At the end of the hand board opposite pivot 40 is a knob 58. A band of elastic 64 is looped over knob 58 at one end. The other end of elastic 64 is looped over baseboard pin 60. Baseboard pin 60 is placed in any of the plurality of holes 62 in the baseboard 10. By judicial placement of the pin 60 the force supplied to the injured hand or arm can be optimized for the most beneficial treatment. The magnitude of force supplied to the injured hand or arm can be precisely controlled by the placement of bands of elastic 64 of varying guage and length around pin 60 and knob 58. The magnitude of the force can be additionally controlled by placement of the pin 60 in a hole 62 further away or closer to knob 58.
FIG. 2 is a front elevational view of the invention as illustrated in FIG. 1. In FIG. 2 the rollers 54 can more easily be seen. Rollers 54 are shown as wheels rotating about an axial, but can take the form of any device that will permit smooth easy movement between the hand board 38 and the top surface of baseboard 10. Also illustrated in FIG. 2 is bearing 74 which helps provide smooth movement of the hand board 38.
In FIG. 3 the base of handle 42 can more easily be seen. The fixed pin 48 of base 46 can clearly be seen in the hole within hand board 38. The free pin 50 is also clearly shown extending through base 46 into hand board 38. The free pin 50 and fixed pin 48 make the placement of the handle 42 easier. In adjusting handle 42 in a position that will provide the most beneficial positioning, either the handle 42 can be lifted and the fixed pin 48 can be inserted into another hole or only the free pin 50 need be removed permitting the handle 42 to pivot about the fixed pin 48. This makes possible large or small adjustments that will provide an optimal therapeutic location for the handle 42.
FIG. 4 more clearly illustrates one of the arm restraining block assemblies. In FIG. 4 the operation of the assembly can more fully be understood. Attached to extension 12 is plate 16 by screw 82. Plate 16 has a slot 22, shown in FIGS. 1 and 5, therein. Friction plate 78 is positioned in a recess 84 in extension 12. Friction plate 78 is prevented from being removed from the recess 84 by plate 16. One end of friction plate 78 is attached to block 28 by screw 80. To prevent the one end of the friction plate 78 from contacting plate 16 a spacer 86 is placed between the block 20 and the friction plate 78. To permit free movement the spacer 86 should be at least as thick as plate 16. The other end of friction plate 78 is threaded to lever screw 76. Lever screw 76 extends up through block 28 and is threaded into cam 66. A washer 68 and gasket 70 separate the cam 66 from the block 28. The washer 68 provides a smooth hard surface for cam 66 to slide over. Lever 34 is attached to cam 66 to provide leverage in rotating cam 66. Cam 66 can be rotated by lever 34 in two directions to provide two different adjustments, a set-up adjustment and a use adjustment. The set-up adjustment is performed initially to assure that the travel of the cam 66 is adequate to fully engage the friction plate 78 against plate 16 to prevent movement of block 28. This is done by rotating the handle 34 about the longitudinal axis of lever screw 76 so that cam 66 is moved up and down axially thereon. Once the set-up adjustment is performed the use adjustment is made by sliding block 28 into position and then rotating lever 34 perpendicular to the longitudinal axis of lever screw 76. This causes cam 66 to rotate raising lever screw 76 up forcing friction plate 78 into contact with plate 16 preventing the movement of block 28. The other blocks 26 and 30 operate in the same way. The patient's arm can then be securely positioned therebetween while still providing access to the arm for simultaneous heat or cold treatment if desired.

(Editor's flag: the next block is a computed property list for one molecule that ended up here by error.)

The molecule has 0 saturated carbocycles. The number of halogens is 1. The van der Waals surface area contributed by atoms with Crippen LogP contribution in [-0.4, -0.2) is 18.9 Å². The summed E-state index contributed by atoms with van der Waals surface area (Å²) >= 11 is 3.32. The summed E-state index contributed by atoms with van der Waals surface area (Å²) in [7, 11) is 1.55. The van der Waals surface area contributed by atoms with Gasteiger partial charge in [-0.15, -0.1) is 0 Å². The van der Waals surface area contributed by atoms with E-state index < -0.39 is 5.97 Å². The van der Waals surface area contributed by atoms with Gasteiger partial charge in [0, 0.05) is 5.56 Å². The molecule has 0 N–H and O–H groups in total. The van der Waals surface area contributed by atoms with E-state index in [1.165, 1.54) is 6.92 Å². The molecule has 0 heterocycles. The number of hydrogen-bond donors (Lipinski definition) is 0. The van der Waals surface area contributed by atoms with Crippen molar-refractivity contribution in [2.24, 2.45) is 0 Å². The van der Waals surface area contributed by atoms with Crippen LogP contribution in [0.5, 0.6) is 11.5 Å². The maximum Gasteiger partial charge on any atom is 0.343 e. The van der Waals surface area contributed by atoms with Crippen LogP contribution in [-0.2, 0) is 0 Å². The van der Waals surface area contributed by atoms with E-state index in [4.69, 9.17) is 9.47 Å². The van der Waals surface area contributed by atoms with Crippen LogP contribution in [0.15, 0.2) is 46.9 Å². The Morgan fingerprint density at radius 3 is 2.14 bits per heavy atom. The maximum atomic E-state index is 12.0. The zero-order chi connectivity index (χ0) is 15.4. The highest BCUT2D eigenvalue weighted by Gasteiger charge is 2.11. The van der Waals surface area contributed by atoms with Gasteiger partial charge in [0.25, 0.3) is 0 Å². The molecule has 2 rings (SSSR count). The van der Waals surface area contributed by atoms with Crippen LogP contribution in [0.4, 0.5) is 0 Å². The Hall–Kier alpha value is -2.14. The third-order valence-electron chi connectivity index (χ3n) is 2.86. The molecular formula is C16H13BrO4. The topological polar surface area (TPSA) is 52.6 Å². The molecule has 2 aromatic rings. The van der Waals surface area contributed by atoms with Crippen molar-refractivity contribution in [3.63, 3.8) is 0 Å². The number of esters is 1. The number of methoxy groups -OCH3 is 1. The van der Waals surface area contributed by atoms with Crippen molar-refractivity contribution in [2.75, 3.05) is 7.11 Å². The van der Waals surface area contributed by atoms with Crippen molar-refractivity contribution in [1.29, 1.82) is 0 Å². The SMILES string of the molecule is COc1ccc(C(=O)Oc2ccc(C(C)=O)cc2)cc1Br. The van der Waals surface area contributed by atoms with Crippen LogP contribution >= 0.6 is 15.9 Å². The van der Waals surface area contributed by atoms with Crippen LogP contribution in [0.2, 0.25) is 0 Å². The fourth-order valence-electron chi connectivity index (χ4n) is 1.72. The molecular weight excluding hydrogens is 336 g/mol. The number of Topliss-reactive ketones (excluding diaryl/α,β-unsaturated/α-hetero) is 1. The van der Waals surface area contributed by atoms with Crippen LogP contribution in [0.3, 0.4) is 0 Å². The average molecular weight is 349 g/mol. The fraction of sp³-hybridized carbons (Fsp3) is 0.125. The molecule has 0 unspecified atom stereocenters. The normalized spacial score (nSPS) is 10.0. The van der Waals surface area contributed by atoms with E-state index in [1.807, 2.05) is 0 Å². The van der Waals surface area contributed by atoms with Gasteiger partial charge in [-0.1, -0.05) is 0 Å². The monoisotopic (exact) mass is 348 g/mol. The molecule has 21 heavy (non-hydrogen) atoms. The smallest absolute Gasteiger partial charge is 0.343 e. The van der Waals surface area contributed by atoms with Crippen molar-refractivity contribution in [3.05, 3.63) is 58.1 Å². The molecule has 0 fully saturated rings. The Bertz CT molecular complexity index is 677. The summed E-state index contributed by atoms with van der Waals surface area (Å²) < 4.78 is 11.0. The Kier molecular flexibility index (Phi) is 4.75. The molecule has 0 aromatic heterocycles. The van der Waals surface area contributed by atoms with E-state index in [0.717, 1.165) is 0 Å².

In FIG. 5 the position of the friction plate 78 can be more easily seen. Friction plate 78 is placed in recess 84 and then covered by plate 16.
Referring to FIG. 1 the operation of the device can easily be understood. The forearm of the injured arm or hand is placed between blocks 26 and 28 with the patient's wrist joint axis positioned over pivot 40. Blocks 26, 28, and 30 are then slid into position along slots 20, 22, and 24 respectfully. Slots 20 and 22 are angled to provide easier and more accurate adjustments against the length of the forearm. Block 30 is slid into position against the patient's elbow to achieve secure stabilization in two directions. After the blocks 26, 28, and 30 are adjusted, the handle can then be moved on hand board 38 to a suitable location. Baseboard pin 60 can then be positioned in an appropriate hole 62 to provide the proper magnitude of force for the particular injury. Force can be altered by varying the guage or length of one elastic 64 or more than one can be added or removed to provide the proper force to optimize the rehabilitation of the injured tissue. The elastic 64 can comprise a rubber band, or any elastic material that provides a yielding resistive force. In some applications this will involve little movement and only a stretching force will be supplied for an extended time. In other applications the patient can provide active movement against the resistive force of the elastic in order to provide dynamic exercise and thus strengthening of the injured tissue.